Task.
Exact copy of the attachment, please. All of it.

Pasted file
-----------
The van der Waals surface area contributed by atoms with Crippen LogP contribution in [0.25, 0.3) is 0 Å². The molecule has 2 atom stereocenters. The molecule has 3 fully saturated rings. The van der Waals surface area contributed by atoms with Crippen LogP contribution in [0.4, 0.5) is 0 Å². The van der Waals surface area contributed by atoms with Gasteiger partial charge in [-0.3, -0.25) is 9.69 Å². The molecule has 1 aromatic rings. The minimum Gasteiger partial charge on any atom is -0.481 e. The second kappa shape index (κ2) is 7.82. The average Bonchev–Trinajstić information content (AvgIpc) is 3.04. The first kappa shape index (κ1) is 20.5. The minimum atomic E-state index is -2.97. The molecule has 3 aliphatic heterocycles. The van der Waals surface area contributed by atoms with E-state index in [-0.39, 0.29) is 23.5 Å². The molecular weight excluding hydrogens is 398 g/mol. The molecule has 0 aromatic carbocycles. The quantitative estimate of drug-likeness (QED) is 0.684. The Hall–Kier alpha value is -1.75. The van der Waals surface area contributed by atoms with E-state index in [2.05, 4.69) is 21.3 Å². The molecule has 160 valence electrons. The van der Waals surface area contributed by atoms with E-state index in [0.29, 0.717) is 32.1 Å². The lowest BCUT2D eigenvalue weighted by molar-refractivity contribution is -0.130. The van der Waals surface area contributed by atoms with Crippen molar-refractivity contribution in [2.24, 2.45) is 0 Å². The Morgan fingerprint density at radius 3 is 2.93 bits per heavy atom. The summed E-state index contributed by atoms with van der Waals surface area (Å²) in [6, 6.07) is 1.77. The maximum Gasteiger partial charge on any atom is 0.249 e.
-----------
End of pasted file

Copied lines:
The van der Waals surface area contributed by atoms with Crippen LogP contribution in [0.25, 0.3) is 0 Å². The molecule has 2 atom stereocenters. The molecule has 3 fully saturated rings. The van der Waals surface area contributed by atoms with Crippen LogP contribution in [0.4, 0.5) is 0 Å². The van der Waals surface area contributed by atoms with Gasteiger partial charge in [-0.3, -0.25) is 9.69 Å². The molecule has 1 aromatic rings. The minimum Gasteiger partial charge on any atom is -0.481 e. The second kappa shape index (κ2) is 7.82. The average Bonchev–Trinajstić information content (AvgIpc) is 3.04. The first kappa shape index (κ1) is 20.5. The minimum atomic E-state index is -2.97. The molecule has 3 aliphatic heterocycles. The van der Waals surface area contributed by atoms with E-state index in [-0.39, 0.29) is 23.5 Å². The molecular weight excluding hydrogens is 398 g/mol. The molecule has 0 aromatic carbocycles. The quantitative estimate of drug-likeness (QED) is 0.684. The Hall–Kier alpha value is -1.75. The van der Waals surface area contributed by atoms with E-state index in [2.05, 4.69) is 21.3 Å². The molecule has 160 valence electrons. The van der Waals surface area contributed by atoms with E-state index in [0.29, 0.717) is 32.1 Å². The lowest BCUT2D eigenvalue weighted by molar-refractivity contribution is -0.130. The van der Waals surface area contributed by atoms with Crippen molar-refractivity contribution in [2.24, 2.45) is 0 Å². The Morgan fingerprint density at radius 3 is 2.93 bits per heavy atom. The summed E-state index contributed by atoms with van der Waals surface area (Å²) in [6, 6.07) is 1.77. The maximum Gasteiger partial charge on any atom is 0.249 e.